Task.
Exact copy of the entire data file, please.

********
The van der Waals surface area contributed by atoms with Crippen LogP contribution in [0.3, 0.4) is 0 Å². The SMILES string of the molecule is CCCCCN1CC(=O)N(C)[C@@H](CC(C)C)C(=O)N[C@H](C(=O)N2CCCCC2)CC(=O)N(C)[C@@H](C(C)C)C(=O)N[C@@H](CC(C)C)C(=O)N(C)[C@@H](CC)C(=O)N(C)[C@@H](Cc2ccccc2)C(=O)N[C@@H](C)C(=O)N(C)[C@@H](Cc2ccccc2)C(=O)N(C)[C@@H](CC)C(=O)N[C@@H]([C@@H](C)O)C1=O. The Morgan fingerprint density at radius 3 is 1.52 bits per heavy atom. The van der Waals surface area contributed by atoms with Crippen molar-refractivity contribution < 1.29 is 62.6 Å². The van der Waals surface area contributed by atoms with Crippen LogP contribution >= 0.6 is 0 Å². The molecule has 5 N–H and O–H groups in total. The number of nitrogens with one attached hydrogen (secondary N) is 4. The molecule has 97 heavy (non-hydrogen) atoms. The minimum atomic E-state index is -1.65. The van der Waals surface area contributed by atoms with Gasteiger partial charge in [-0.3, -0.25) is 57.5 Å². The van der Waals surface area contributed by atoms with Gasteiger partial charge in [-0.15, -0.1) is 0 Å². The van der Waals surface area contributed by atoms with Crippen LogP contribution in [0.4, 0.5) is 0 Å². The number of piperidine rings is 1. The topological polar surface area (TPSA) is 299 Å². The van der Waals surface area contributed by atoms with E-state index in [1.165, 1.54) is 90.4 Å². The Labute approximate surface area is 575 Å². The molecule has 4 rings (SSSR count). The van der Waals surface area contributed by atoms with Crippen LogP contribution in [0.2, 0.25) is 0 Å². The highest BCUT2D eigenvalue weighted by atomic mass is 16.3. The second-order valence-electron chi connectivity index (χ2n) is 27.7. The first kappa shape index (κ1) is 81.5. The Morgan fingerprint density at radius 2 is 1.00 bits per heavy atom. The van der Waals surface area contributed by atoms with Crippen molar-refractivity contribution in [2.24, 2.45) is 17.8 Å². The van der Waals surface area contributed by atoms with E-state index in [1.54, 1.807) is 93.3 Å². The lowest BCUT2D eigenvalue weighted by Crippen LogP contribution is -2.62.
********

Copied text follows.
The van der Waals surface area contributed by atoms with Crippen LogP contribution in [0.3, 0.4) is 0 Å². The SMILES string of the molecule is CCCCCN1CC(=O)N(C)[C@@H](CC(C)C)C(=O)N[C@H](C(=O)N2CCCCC2)CC(=O)N(C)[C@@H](C(C)C)C(=O)N[C@@H](CC(C)C)C(=O)N(C)[C@@H](CC)C(=O)N(C)[C@@H](Cc2ccccc2)C(=O)N[C@@H](C)C(=O)N(C)[C@@H](Cc2ccccc2)C(=O)N(C)[C@@H](CC)C(=O)N[C@@H]([C@@H](C)O)C1=O. The Morgan fingerprint density at radius 3 is 1.52 bits per heavy atom. The van der Waals surface area contributed by atoms with Crippen molar-refractivity contribution < 1.29 is 62.6 Å². The van der Waals surface area contributed by atoms with Crippen LogP contribution >= 0.6 is 0 Å². The molecule has 5 N–H and O–H groups in total. The number of nitrogens with one attached hydrogen (secondary N) is 4. The molecule has 97 heavy (non-hydrogen) atoms. The minimum atomic E-state index is -1.65. The van der Waals surface area contributed by atoms with Gasteiger partial charge in [-0.3, -0.25) is 57.5 Å². The van der Waals surface area contributed by atoms with Gasteiger partial charge in [-0.15, -0.1) is 0 Å². The van der Waals surface area contributed by atoms with Crippen LogP contribution in [0.4, 0.5) is 0 Å². The number of piperidine rings is 1. The topological polar surface area (TPSA) is 299 Å². The van der Waals surface area contributed by atoms with E-state index in [1.165, 1.54) is 90.4 Å². The Labute approximate surface area is 575 Å². The molecule has 4 rings (SSSR count). The van der Waals surface area contributed by atoms with Crippen LogP contribution in [0.2, 0.25) is 0 Å². The highest BCUT2D eigenvalue weighted by atomic mass is 16.3. The second-order valence-electron chi connectivity index (χ2n) is 27.7. The first kappa shape index (κ1) is 81.5. The Morgan fingerprint density at radius 2 is 1.00 bits per heavy atom. The van der Waals surface area contributed by atoms with Crippen molar-refractivity contribution in [2.24, 2.45) is 17.8 Å². The van der Waals surface area contributed by atoms with E-state index in [1.54, 1.807) is 93.3 Å². The lowest BCUT2D eigenvalue weighted by Crippen LogP contribution is -2.62.